What I actually find is that they want whatever batch killed their friend because they know that it was powerful stuff. They say they don’t want to die, but they do want what is going to give them the best experience.
The other thing we are seeing is that it used to be pills were safer because patients knew the doses. For example, if one were to buy a 30-milligram oxy, they would know what they were getting and that it won’t kill them or hasn’t in the past.
Now, we are finding that manufacturers are making fentanyl look exactly like the pills because it is cheaper to manufacture and distribute on the street. People think they are buying their “typical” 30-milligram oxy, for example, and are actually getting counterfeit oxy with some unknown amount of fentanyl in it.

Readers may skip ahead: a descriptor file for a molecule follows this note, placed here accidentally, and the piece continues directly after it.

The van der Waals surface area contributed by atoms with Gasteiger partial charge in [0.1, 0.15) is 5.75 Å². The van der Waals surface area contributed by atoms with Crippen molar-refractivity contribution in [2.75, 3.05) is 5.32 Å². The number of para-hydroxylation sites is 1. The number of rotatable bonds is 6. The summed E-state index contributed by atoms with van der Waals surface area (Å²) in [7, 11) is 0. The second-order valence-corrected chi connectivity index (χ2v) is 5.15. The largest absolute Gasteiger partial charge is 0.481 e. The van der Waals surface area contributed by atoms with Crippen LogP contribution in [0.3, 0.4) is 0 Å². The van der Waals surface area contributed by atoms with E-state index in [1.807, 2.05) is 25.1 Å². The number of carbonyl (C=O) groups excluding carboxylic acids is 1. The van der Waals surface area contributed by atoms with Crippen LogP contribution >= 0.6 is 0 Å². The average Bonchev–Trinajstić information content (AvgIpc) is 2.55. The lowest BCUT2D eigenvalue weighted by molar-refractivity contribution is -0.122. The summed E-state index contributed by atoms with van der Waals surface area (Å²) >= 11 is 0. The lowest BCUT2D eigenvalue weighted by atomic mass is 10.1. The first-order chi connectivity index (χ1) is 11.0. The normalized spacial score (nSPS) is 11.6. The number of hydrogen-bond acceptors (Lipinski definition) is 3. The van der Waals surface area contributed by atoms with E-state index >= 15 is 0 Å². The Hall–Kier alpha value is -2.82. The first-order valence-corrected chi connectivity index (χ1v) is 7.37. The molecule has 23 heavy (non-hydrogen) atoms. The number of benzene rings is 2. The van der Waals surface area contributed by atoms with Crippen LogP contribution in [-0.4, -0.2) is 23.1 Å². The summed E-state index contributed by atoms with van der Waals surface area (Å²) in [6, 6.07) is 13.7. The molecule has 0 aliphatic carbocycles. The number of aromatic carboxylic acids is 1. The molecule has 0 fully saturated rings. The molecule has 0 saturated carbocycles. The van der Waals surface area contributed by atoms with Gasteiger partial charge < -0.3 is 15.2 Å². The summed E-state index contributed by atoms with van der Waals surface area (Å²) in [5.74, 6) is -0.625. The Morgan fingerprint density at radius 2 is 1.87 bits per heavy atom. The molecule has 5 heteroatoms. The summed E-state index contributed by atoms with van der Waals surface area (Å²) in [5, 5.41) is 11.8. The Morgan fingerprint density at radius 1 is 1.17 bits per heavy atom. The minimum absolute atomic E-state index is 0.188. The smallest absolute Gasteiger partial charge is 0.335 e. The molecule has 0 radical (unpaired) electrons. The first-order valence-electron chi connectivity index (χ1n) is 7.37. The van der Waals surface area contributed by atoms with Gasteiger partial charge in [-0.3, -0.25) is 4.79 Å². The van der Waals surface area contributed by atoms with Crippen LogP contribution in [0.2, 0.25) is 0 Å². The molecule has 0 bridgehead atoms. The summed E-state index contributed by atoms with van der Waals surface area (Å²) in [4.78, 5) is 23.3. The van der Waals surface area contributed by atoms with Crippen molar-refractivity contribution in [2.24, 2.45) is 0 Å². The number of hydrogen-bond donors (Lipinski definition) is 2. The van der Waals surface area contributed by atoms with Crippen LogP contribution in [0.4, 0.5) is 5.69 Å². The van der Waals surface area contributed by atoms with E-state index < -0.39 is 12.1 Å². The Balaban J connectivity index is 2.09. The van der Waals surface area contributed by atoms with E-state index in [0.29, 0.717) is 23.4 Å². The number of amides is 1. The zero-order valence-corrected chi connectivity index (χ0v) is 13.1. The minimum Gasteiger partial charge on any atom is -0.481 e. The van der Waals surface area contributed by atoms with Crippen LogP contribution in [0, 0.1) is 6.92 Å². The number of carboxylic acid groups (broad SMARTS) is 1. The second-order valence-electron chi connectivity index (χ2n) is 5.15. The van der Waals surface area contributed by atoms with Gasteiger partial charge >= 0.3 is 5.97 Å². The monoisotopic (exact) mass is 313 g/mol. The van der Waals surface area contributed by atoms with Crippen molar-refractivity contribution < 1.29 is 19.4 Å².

In the user’s mind, this is safe, but in reality, it is incredibly unsafe. These are a few reasons we are seeing a lot of overdoses. As Dr. Gold said, part of my job is also determining if the overdose itself was intentional or accidental, as well as how the patient perceives what happened.
Learning this helps me to see if there is an opportunity to connect with this person and try to motivate and convince them that they need to get some help.
MG: Those are great insights. A summary statement I would add is that illicit drugs and illicit drug sales are not supervised by the FDA. The composition of illicit drugs are only dependent on the manufacturer and distributor and independent of any regulation.